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425,

 

I still do not understand your answer or how it answers the question from the original post.

My answer to the original post is the same as that of the other posters. When making decisions about morality, one must gather all of the evidence available and ensure that his own logical methods are airtight. It is always going to be, as one of them put it, a "guess-and-check" method. I believe our current conversation is a result of diversions taken by both of us onto tangential but related topics.

 

To continue your example, Muslim terrorists are certain they are right. You state that they are not right and you seem very certain about your claim that they are not right. At this point, according to your post, both sides will have to either agree to disagree or make a moral judgment depending on the situation. I would assume in this situation the Muslim terrorists’ judgment would be that they are moral and you are immoral and your judgment would be that you are moral and that they are immoral.

I'm quite certain that Muslim terrorists are not right. When I talk about agreeing to disagree or prescribing moral judgements, I'm referring to my conduct according to the Objectivist morality, not their conduct according to Islamic morality. I imagine that their position in this situation would be that I am an infidel who has insulted Allah and the prophet Mohammad and therefore deserve death.

My position is that I should choose between a few actions: a) agree to disagree and choose another topic of conversation; b ) agree to disagree, but determine that my opponents are dishonest and therefore not worth any more of my time; or c) determine that my opponents intend to initiate the use of force and inform the proper authorities for my safety and that of other innocents. Each of these three scenarios requires first the conclusion of my moral judgement. In the first, I conclude that my opponent is mistaken but not dishonest, immoral or a force user. In the second, I conclude that my opponent is dishonest but not a force user, at least not in the immediate sense. In the third, I conclude that my opponent intends to initiate force. In the Muslim terrorist example, I'm probably choosing the third option. So I am passing moral judgement on them, saying that they are immoral, and I'm also calling the authorities because I believe it is likely that they will initiate force.

 

So we are right back where we started. Muslim terrorists say that they are right, you state that they are not right, so both sides make a moral judgment based on their beliefs (of which both sides are certain). How can we say that anything is moral or immoral?

This is correct. However, I must again reiterate that being certain and being correct are two very different things. To provide a stronger illustration: Imagine a schizophrenic person who believes that you have hidden cameras in his house. You know well that you have not done this. He's absolutely certain that you have, because he's, you know, neurotic. You're absolutely certain that you haven't. Even though both of you are certain, it is clear who is correct. His thought method is not a rational one. He's listening to his paranoid neuroses and jumping to completely unreasonable conclusions. No matter how certain he is in his belief that you hid cameras in his house, he is still wrong, because you did not.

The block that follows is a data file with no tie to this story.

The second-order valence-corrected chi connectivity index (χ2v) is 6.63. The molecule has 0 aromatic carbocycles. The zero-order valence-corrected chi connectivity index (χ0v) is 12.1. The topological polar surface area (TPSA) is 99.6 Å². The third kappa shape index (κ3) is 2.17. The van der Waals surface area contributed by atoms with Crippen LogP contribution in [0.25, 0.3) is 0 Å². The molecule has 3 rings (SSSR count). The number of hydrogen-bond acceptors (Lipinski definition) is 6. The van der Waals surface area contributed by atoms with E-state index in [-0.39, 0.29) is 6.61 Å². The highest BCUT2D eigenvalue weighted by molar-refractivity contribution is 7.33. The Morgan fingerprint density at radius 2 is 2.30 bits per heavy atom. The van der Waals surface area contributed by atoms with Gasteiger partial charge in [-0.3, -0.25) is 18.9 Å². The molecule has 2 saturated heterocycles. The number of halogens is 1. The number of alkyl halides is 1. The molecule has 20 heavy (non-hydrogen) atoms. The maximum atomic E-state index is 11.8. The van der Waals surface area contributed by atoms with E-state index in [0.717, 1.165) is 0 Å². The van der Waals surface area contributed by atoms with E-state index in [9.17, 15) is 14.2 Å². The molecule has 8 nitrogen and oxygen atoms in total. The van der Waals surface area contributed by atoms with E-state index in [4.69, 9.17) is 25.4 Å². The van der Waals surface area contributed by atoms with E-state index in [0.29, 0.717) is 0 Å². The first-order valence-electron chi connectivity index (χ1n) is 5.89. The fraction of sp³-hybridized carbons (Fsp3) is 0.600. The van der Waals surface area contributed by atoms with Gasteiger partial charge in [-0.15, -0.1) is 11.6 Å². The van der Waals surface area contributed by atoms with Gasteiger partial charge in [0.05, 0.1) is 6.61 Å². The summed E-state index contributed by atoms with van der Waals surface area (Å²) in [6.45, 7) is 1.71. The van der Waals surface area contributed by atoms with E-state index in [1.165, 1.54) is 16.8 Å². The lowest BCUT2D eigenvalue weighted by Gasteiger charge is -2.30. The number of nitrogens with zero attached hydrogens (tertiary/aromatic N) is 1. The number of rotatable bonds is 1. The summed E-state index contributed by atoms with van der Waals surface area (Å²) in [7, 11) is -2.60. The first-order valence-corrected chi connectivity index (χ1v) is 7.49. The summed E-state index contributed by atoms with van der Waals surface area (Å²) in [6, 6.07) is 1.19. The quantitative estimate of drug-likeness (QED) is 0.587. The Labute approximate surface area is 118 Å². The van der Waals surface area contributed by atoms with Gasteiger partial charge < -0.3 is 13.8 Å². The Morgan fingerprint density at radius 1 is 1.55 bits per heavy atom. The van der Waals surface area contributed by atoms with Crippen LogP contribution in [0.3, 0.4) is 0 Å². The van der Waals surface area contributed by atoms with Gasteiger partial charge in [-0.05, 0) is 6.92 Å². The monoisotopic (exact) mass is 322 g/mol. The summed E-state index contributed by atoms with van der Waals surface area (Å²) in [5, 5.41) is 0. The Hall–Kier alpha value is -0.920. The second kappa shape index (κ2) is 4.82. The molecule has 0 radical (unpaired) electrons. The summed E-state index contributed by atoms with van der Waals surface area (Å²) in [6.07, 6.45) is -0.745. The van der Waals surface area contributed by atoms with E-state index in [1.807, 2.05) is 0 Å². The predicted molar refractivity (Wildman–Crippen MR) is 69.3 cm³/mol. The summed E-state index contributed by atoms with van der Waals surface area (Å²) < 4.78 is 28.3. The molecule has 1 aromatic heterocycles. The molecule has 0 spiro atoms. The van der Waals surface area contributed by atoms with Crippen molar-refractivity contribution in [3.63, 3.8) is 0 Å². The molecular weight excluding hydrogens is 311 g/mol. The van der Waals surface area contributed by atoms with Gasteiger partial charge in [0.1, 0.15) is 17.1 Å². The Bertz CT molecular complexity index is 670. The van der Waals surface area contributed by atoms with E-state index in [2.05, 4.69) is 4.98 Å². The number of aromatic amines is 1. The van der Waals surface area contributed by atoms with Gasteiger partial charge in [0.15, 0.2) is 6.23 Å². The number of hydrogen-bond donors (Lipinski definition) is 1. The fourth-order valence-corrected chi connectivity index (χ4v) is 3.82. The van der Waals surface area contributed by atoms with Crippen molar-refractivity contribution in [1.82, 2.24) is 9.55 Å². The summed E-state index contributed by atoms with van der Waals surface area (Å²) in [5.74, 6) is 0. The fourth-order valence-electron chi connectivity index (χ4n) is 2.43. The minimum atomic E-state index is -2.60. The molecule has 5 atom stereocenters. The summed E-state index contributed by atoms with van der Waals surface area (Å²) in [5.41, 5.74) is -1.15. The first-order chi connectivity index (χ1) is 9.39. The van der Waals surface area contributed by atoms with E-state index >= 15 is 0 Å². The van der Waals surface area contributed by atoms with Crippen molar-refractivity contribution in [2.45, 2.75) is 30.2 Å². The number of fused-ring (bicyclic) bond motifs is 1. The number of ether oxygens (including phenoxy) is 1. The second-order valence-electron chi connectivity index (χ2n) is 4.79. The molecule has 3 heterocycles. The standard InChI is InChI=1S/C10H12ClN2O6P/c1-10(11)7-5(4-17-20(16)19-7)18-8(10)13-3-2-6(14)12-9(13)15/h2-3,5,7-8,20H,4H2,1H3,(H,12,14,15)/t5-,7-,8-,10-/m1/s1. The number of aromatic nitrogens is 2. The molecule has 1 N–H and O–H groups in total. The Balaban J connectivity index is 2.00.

That was a dramatization, but it illustrates the difference between being certain and being right. In a slightly less crazy example, look at our Muslim terrorists. They're certain they are right. But what is their thought process? They're taking the word of clerics and an old book that there is a supreme being who wants them to follow a whole set of rules, including the murder of infidels. This is not at all a rational thought process, this is the use of blind faith to replace reason. Since reason is the only method by which man can learn about reality, this process for determining moral principles is flawed as well.

Then, as DonAthos so wisely pointed out, there's the matter of Objectivists disagreeing because one made an honest mistake. In this case, the mode of thought for the party that is incorrect is still a good mode of thought, but with a slight error in the process or a gap in knowledge. But still, in this case, it is clear that it is possible to be certain but wrong, even if the way in which you are wrong is a minor logical error instead of a completely incorrect mode of thought.

Follow the pattern here. Of course the certain schizophrenic in my example is wrong, that's as clear as day. So why can't the certain Muslim terrorist also be wrong? Or the mistaken but certain Objectivist? Just because the way in which these people are wrong isn't as obvious as it is for the schizophrenic, this does not mean that we can't identify where they go wrong and thus label their ideas as wrong ones?

Edited by 425
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FredAnyman:

 

 

Aside from whether or not one could state with certainty "Statement 1":

 

Statement 1:  "In particular context Z, given my particular identity K, my particular action A is moral."

 

 

Do you agree (and you would if you understand Objectivism) that there exists Z, K, and A such that the following "Statement 2" is true regardless of the knowledge of the individual, anyone, and everyone:

 

 

Statement 2:  "In a particular context Z, given the individual's particular identity K, the particular action A IS MORAL."

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Jaskn,

 

You wrote, “You may benefit very narrowly from the theft, but considering the circumstances you will have made for yourself -- a life running from law enforcement -- no rational person is going to agree that stealing is in your interest.”